4. 4. MALLORCA’STOP 10Highlights of Mallorca6–7Sa Seu:Palma Cathedral8–11Castell de Bellver12–13FundacióPilar i Joan Miró14–15Sa Granja16–17Valldemossa18–21Jardins d’Alfàbia24–5Monestir de NostraSenyora de Lluc26–7Península de Formentor28–9Alcúdia30–31Coves del Drac32–3Top 10 of Everything34–83MALLORCA’STOP10
  5. 5. Mallorca’sTop10Highlights of MallorcaKnown variously as the “Golden Isle”, the “Wooded Isle” andthe “Tranquil Isle”, Mallorca is all of these, despite its decades-long dependence on mass tourism. The island is laden withhistory and sights, from its castles and enchanted gardens tocaves and spectacular mountains. The eastern and southerncoasts still sport some of the cleanest, most beautiful beachesin the Mediterranean, and the city of Palma is moreattractive, culturally alive and fun than ever.Previous pages Palma Cathedral above the port6!Sa Seu: Palma CathedralLooming over Palma Bay, theGothic cathedral’s immensity isbeautifully counterpoised by thesoftness of its golden colour andthe delicate filigree-likecarvings. Among thetreasures within are thetombs of Mallorca’s firstkings (seepp8–11).@Castell de BellverStanding sentinel on a hilltop, thecastle of Bellver is immaculately pre-served. Its walls have imprisonedqueens and scholars, and they nowcontain an intriguing museum thatevokes the island’s past (see pp12–13).£Fundació Pilar i Joan MiróThe genius and visionary power ofthe consummate Catalan artist are con-centrated here. Not only can you experi-ence the full range of Joan Miró’s work,but you can also immerse yourself in theatmosphere of his studio (see pp14–15).$Sa GranjaA mountain estate of gracious archi-tecture and bucolic surrounds. Yet thispeaceful haven is also home to a hor-rific collection of torture devices usedby the dreaded Inquisition (see pp16–17).Mural,Valldemossa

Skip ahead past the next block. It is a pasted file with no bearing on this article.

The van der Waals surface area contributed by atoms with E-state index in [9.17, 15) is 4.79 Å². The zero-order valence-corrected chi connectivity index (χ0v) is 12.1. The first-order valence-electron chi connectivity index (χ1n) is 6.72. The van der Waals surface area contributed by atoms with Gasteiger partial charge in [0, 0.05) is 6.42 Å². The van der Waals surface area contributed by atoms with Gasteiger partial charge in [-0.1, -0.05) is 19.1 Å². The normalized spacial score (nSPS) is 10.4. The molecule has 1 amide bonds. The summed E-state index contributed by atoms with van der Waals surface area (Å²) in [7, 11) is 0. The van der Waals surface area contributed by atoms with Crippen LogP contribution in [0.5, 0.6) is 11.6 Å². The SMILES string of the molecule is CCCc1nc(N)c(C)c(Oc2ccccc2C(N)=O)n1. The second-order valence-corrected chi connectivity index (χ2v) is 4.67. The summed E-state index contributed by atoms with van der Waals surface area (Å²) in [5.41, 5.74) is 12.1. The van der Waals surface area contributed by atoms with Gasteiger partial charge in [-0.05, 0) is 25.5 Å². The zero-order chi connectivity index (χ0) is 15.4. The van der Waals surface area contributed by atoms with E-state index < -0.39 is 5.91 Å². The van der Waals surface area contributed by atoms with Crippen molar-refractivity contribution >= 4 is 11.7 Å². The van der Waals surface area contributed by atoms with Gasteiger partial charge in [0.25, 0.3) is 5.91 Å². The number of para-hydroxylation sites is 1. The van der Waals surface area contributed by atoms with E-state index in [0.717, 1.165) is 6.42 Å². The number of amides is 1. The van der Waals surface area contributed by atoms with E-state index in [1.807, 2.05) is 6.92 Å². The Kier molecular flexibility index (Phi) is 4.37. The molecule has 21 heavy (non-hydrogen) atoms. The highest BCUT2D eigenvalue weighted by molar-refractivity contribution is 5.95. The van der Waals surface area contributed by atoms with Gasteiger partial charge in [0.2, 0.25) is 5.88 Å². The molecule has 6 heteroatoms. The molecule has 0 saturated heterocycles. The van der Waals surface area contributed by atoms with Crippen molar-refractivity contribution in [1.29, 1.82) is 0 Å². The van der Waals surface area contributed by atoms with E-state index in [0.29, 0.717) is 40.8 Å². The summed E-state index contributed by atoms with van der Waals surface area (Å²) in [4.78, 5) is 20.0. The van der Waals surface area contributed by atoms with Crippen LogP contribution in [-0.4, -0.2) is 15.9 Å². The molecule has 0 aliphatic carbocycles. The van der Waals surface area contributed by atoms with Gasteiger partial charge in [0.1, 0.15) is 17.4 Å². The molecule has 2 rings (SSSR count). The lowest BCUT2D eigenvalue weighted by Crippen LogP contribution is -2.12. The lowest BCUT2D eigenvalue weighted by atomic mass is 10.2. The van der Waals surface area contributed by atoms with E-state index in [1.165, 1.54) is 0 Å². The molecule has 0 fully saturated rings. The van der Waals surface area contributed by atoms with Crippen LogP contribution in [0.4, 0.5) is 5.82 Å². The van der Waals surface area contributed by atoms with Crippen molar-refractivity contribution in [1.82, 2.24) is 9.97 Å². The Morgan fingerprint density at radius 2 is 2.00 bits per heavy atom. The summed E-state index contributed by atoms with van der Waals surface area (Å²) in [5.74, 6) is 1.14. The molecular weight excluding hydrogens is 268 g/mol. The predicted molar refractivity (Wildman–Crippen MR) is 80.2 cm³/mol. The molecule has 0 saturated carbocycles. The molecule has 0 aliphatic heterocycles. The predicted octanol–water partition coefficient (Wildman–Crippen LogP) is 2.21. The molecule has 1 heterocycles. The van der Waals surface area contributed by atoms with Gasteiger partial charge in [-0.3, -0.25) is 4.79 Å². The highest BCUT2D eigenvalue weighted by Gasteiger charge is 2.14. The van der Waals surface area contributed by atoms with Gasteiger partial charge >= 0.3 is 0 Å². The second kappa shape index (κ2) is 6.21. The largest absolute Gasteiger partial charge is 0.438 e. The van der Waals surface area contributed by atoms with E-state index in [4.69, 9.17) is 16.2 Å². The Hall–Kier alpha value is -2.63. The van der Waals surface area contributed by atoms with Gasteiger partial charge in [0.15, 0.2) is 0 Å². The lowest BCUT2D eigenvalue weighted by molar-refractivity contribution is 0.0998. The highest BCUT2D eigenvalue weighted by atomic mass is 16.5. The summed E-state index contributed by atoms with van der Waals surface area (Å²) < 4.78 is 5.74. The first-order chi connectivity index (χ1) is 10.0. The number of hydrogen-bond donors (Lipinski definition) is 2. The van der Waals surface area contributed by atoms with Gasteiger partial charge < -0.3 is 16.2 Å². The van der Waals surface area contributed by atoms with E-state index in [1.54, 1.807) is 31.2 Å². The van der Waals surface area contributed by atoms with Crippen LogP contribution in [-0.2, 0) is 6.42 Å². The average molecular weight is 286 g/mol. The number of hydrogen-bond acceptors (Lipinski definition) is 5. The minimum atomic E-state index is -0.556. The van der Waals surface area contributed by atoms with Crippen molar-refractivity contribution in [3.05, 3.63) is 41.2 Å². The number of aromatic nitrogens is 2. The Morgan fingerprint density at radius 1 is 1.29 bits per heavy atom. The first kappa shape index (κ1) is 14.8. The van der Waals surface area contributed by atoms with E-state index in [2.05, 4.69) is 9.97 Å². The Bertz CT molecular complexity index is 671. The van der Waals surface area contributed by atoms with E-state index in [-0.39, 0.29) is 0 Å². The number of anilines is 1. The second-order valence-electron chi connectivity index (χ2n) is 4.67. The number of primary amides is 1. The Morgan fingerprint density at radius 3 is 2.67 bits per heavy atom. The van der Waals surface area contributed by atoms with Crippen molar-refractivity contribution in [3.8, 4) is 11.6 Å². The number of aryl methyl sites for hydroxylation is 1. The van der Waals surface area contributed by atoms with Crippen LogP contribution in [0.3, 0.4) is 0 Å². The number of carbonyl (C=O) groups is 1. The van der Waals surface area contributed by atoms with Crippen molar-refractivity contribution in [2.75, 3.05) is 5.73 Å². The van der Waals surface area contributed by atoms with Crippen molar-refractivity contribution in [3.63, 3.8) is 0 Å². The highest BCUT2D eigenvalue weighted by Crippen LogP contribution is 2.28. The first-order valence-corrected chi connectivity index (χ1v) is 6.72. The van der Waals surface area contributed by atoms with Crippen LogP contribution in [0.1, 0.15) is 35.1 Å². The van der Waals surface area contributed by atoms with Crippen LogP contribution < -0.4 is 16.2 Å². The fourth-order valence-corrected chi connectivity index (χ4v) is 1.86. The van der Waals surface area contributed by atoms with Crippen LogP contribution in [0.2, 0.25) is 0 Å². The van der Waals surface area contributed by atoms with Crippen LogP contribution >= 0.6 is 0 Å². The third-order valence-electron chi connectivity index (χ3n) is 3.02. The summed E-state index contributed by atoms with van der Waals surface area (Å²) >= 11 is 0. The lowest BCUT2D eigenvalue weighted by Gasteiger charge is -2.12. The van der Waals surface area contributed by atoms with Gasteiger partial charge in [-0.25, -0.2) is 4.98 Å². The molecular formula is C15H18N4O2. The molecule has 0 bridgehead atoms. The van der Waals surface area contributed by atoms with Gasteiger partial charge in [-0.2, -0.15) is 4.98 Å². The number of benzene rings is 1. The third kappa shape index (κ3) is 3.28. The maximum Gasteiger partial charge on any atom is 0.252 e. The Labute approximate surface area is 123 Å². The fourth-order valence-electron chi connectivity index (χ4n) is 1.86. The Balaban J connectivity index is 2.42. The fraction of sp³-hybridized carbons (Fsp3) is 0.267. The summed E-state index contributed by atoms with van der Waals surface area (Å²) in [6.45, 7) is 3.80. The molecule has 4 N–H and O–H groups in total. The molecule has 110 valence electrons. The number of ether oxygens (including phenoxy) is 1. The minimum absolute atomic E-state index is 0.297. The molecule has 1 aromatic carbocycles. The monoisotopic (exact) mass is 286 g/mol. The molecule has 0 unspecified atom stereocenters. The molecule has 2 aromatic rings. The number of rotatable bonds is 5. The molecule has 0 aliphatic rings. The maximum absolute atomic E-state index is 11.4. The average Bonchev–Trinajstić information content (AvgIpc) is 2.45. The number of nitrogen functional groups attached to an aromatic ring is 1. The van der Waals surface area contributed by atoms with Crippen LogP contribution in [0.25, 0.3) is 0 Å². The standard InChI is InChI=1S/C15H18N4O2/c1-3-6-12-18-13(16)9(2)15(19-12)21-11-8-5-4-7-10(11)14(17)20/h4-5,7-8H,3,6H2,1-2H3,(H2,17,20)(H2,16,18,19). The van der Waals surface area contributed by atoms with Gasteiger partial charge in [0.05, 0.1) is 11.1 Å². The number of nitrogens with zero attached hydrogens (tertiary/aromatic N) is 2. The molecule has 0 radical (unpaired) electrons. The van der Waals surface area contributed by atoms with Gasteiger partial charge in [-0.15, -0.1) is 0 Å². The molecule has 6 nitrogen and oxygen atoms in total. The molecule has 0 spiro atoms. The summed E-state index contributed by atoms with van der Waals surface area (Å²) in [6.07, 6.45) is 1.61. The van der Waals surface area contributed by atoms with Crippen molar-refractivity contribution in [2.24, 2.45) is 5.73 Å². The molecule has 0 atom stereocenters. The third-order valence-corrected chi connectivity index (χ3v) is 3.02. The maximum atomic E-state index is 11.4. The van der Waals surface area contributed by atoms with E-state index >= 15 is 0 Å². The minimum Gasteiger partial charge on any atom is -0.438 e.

6. 6. Mallorca (or Majorca) gets its name from the ancient Roman namefor the island, Balearis Major, meaning the “biggest Balearic”7%ValldemossaArguably Mallorca’s most beauti-ful town, Valldemossa is wherePolish pianist Frédéric Chopin andhis lover, French writer George Sand,spent a miserable but creativewinter in 1838–9 (see pp18–21).Monestir de NostraSenyora de LlucMallorca’s most ancient holy site isthe spiritual epicentre of island life.The monastery houses a sacredstatue of the Virgin and Child, anda small museum (see pp26–7).Península de FormentorA dramatic extension of the Serrade Tramuntana mountain range, and thesite of Mallorca’s very first luxury resort,where kings, presidents and movie starshave come to play (see pp28–9).AlcúdiaHome to theisland’s only remain-ing medieval walledcity. It was built onthe site of a Romanoutpost, the theatreand ruins of whichcan still be seen(see pp30–31).)Coves del DracThe island is peppered withfantastic caves, and these are thebiggest and best. Spectacularly lit,the chambers echo with liltingclassical music, played live fromboats on one of the world’s largestunderground lakes (see pp32–3).^Jardinsd’AlfàbiaCreated by an Arabwali (viceroy) 1,000years ago, thesegardens includeparterres, arboursand dells surround-ing an all but derelicthouse. A great placefor exploring and re-laxing (see pp24–5).&*(Mallorca’sTop10